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Kristin Mellors (a.k.a. "Kissy Melons," for an obvious physical attribute) starts out the novel by almost killing two fellow students at Sowerwine College. Her car doesn't hit them, but soon after a vehicle driven by a drunk premed student does. One girl dies, the other falls into a coma. Kissy's relationship with the girl in a coma, Ruth Prashker, will haunt her for the rest of the story, as will her involvement with the drunk driver. An aspiring photographer, Kissy is a member of the college's black-clad artsy set, so it's a surprise when she takes up with the star of the school hockey team, Junior Clootie. But if sex is any indication (and it is the principal indication of practically everything here), the two are made for each other. Clootie is bound for the pros, but Kissy's future is less clear. Will she establish her independence from her past, or will the survivors of the accident she witnessed continue to dog her existence? Clootie truly loves her, but he's basically an amiable screw-up. Some ill-advised whoring lands both him and Kissy with the clap and sets a pattern: Clootie will always be trouble, and Kissy will always have trouble staying away. A bizarre tryst with the drunk driver/premed student leaves Kissy pregnant, and she marries Clootie, giving birth to a baby girl. Their marriage goes almost immediately to pieces, though, thanks largely to Clootie's indiscretions and nomadic lifestyle. The author's decision to tack on a conventional thriller ending is questionable, but it scarcely dilutes the impact of this rough-and-tumble, exceedingly realistic, and metaphorically resonant lurch through damaged lives.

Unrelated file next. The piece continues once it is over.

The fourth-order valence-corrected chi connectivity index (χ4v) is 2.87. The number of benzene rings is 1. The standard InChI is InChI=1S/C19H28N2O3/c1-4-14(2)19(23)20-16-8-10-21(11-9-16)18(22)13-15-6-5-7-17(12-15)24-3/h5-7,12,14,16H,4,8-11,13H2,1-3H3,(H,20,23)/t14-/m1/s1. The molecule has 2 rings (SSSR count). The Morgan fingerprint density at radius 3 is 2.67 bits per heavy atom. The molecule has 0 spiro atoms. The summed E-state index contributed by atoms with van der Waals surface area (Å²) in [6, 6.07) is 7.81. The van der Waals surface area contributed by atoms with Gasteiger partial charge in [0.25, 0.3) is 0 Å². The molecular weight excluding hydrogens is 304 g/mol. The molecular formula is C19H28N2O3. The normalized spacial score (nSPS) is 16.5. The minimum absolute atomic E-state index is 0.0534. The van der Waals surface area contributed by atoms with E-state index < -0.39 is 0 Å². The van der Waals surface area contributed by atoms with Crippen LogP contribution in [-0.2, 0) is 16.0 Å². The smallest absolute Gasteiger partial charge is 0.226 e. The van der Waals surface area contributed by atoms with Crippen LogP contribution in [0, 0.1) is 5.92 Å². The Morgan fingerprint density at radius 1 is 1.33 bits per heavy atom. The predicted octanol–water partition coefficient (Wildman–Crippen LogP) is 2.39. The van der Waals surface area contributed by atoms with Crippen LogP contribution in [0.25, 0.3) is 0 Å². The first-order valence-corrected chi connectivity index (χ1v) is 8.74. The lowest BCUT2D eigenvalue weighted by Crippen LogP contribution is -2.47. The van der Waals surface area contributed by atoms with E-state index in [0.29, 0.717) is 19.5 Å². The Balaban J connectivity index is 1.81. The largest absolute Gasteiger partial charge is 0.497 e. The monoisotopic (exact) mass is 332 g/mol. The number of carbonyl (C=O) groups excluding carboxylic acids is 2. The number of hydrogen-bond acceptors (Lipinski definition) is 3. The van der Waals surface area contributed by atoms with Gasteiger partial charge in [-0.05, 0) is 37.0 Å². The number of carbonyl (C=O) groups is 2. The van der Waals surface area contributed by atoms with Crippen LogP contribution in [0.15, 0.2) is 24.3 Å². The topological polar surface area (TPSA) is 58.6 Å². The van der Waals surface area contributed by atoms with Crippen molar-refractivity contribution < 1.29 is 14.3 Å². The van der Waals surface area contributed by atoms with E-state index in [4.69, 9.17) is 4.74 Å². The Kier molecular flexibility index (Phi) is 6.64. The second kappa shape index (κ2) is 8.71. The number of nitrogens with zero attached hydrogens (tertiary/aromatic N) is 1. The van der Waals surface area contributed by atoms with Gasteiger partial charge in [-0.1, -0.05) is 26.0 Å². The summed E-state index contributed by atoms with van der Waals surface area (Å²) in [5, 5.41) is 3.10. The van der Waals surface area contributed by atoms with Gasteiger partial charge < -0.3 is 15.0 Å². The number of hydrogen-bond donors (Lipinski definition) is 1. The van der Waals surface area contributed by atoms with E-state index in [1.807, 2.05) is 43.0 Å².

A novel of great insight and empathy, filled with believable, troubled, complex characters.
Posted December 11, 2001
Tabitha King is talented enough to have brought her characters vividly to life in this novel. Kissy Mellors can be said to represent the attitudes that many women today hold toward men and relationships. She is anything but a heroine. My main reservation about this book is uncertainty as to what Ms. King was attempting to say about her. I would worry about anyone who finds Kissy to be a worthy role model for anything--except perhaps photography. There are many things the novel leaves unsaid about her, but the implications are rather plain. The depiction of the brief encounter with her father in adulthood explains much of her motivation for the way she treats the men in her life. But one is tempted to take Kissy by the shoulders, give her a shake, and say 'Snap out of it!' She is drawn irresistibly to men, propelled by sexual compulsion, but once the libido abates and the men display any sort of human characteristics, her defenses go up and she's ready for war. She eats men for breakfast, lunch, dinner and between-meal snacks, but none of it provokes sympathy in the reader for her. Who is indicated by the title? One can only assume it is Junior, who appears to grow, at least minutely, as the pages turn. Much more than can be said for Kissy. Mike is better off where he ultimately lands. The survivor could also be James--his final disposition is uncertain as the story concludes, but she got the poor loser back into her sights as soon as he emerged from prison. The reader worries about James. Will there be a sequel, so we can find out? Read the novel for entertainment--but not for inspiration.Was this review helpful? Yes NoThank you for your feedback. Report this reviewThank you, this review has been flagged.
Posted February 10, 2001